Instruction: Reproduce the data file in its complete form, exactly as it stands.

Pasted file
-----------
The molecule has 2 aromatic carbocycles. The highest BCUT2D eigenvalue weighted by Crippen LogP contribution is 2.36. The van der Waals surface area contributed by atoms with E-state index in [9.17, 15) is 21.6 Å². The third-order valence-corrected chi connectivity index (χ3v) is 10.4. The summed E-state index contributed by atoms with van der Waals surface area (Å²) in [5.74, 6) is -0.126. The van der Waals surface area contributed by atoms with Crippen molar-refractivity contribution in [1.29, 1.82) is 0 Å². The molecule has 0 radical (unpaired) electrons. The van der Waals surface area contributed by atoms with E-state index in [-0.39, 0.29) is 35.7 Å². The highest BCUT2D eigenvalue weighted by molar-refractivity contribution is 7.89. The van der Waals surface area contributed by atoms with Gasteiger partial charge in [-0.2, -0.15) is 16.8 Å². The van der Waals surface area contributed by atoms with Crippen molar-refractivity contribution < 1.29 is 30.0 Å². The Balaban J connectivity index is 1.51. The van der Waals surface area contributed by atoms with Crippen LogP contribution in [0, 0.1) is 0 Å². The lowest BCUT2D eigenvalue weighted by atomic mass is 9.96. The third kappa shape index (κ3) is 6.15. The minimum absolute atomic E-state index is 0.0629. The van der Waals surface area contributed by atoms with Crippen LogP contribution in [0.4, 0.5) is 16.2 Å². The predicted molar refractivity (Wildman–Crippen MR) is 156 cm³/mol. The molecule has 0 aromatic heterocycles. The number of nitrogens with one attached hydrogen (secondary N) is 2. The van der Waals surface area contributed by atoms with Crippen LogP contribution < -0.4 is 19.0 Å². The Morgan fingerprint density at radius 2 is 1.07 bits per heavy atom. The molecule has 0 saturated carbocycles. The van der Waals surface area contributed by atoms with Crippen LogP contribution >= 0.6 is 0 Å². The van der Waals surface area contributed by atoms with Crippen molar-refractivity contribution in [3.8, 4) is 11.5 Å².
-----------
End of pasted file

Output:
The molecule has 2 aromatic carbocycles. The highest BCUT2D eigenvalue weighted by Crippen LogP contribution is 2.36. The van der Waals surface area contributed by atoms with E-state index in [9.17, 15) is 21.6 Å². The third-order valence-corrected chi connectivity index (χ3v) is 10.4. The summed E-state index contributed by atoms with van der Waals surface area (Å²) in [5.74, 6) is -0.126. The van der Waals surface area contributed by atoms with Crippen molar-refractivity contribution in [1.29, 1.82) is 0 Å². The molecule has 0 radical (unpaired) electrons. The van der Waals surface area contributed by atoms with E-state index in [-0.39, 0.29) is 35.7 Å². The highest BCUT2D eigenvalue weighted by molar-refractivity contribution is 7.89. The van der Waals surface area contributed by atoms with Gasteiger partial charge in [-0.2, -0.15) is 16.8 Å². The van der Waals surface area contributed by atoms with Crippen molar-refractivity contribution < 1.29 is 30.0 Å². The Balaban J connectivity index is 1.51. The van der Waals surface area contributed by atoms with Crippen LogP contribution in [0, 0.1) is 0 Å². The lowest BCUT2D eigenvalue weighted by atomic mass is 9.96. The third kappa shape index (κ3) is 6.15. The minimum absolute atomic E-state index is 0.0629. The van der Waals surface area contributed by atoms with Crippen LogP contribution in [0.4, 0.5) is 16.2 Å². The predicted molar refractivity (Wildman–Crippen MR) is 156 cm³/mol. The molecule has 0 aromatic heterocycles. The number of nitrogens with one attached hydrogen (secondary N) is 2. The van der Waals surface area contributed by atoms with Crippen LogP contribution < -0.4 is 19.0 Å². The Morgan fingerprint density at radius 2 is 1.07 bits per heavy atom. The molecule has 0 saturated carbocycles. The van der Waals surface area contributed by atoms with Crippen LogP contribution >= 0.6 is 0 Å². The van der Waals surface area contributed by atoms with Crippen molar-refractivity contribution in [3.8, 4) is 11.5 Å².